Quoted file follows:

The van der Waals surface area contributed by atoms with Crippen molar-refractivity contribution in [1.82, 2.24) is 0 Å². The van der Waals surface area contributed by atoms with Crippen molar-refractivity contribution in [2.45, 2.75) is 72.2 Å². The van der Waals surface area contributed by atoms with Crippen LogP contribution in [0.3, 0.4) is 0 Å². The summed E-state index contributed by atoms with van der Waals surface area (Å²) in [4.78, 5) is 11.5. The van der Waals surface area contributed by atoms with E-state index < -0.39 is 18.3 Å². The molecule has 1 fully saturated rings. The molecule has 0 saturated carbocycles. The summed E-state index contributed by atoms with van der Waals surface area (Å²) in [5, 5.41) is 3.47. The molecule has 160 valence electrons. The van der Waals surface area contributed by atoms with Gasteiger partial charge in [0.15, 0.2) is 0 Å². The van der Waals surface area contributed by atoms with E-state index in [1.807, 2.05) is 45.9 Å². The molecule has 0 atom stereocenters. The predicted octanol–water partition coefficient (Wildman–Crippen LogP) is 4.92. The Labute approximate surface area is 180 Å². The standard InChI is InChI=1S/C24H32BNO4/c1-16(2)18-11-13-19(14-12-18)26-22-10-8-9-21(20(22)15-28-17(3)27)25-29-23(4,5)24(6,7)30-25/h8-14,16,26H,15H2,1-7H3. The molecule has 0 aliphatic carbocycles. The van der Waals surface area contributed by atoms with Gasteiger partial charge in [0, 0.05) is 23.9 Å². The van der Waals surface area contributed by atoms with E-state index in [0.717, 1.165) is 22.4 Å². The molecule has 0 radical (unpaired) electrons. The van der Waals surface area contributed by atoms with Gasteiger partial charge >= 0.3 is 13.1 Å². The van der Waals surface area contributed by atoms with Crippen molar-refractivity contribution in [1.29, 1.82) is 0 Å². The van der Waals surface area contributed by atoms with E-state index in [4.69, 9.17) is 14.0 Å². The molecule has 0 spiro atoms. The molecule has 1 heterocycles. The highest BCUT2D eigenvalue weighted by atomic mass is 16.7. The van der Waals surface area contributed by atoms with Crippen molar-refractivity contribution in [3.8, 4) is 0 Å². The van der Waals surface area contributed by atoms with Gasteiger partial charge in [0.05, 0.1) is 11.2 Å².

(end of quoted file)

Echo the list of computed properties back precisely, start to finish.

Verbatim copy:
The van der Waals surface area contributed by atoms with Crippen molar-refractivity contribution in [1.82, 2.24) is 0 Å². The van der Waals surface area contributed by atoms with Crippen molar-refractivity contribution in [2.45, 2.75) is 72.2 Å². The van der Waals surface area contributed by atoms with Crippen LogP contribution in [0.3, 0.4) is 0 Å². The summed E-state index contributed by atoms with van der Waals surface area (Å²) in [4.78, 5) is 11.5. The van der Waals surface area contributed by atoms with E-state index < -0.39 is 18.3 Å². The molecule has 1 fully saturated rings. The molecule has 0 saturated carbocycles. The summed E-state index contributed by atoms with van der Waals surface area (Å²) in [5, 5.41) is 3.47. The molecule has 160 valence electrons. The van der Waals surface area contributed by atoms with Gasteiger partial charge in [0.15, 0.2) is 0 Å². The van der Waals surface area contributed by atoms with E-state index in [1.807, 2.05) is 45.9 Å². The molecule has 0 atom stereocenters. The predicted octanol–water partition coefficient (Wildman–Crippen LogP) is 4.92. The Labute approximate surface area is 180 Å². The standard InChI is InChI=1S/C24H32BNO4/c1-16(2)18-11-13-19(14-12-18)26-22-10-8-9-21(20(22)15-28-17(3)27)25-29-23(4,5)24(6,7)30-25/h8-14,16,26H,15H2,1-7H3. The molecule has 0 aliphatic carbocycles. The van der Waals surface area contributed by atoms with Gasteiger partial charge in [0, 0.05) is 23.9 Å². The van der Waals surface area contributed by atoms with E-state index in [0.717, 1.165) is 22.4 Å². The molecule has 0 radical (unpaired) electrons. The van der Waals surface area contributed by atoms with Gasteiger partial charge >= 0.3 is 13.1 Å². The van der Waals surface area contributed by atoms with Crippen molar-refractivity contribution in [1.29, 1.82) is 0 Å². The van der Waals surface area contributed by atoms with E-state index in [4.69, 9.17) is 14.0 Å². The molecule has 0 spiro atoms. The molecule has 1 heterocycles. The highest BCUT2D eigenvalue weighted by atomic mass is 16.7. The van der Waals surface area contributed by atoms with Crippen molar-refractivity contribution in [3.8, 4) is 0 Å². The van der Waals surface area contributed by atoms with Gasteiger partial charge in [0.05, 0.1) is 11.2 Å².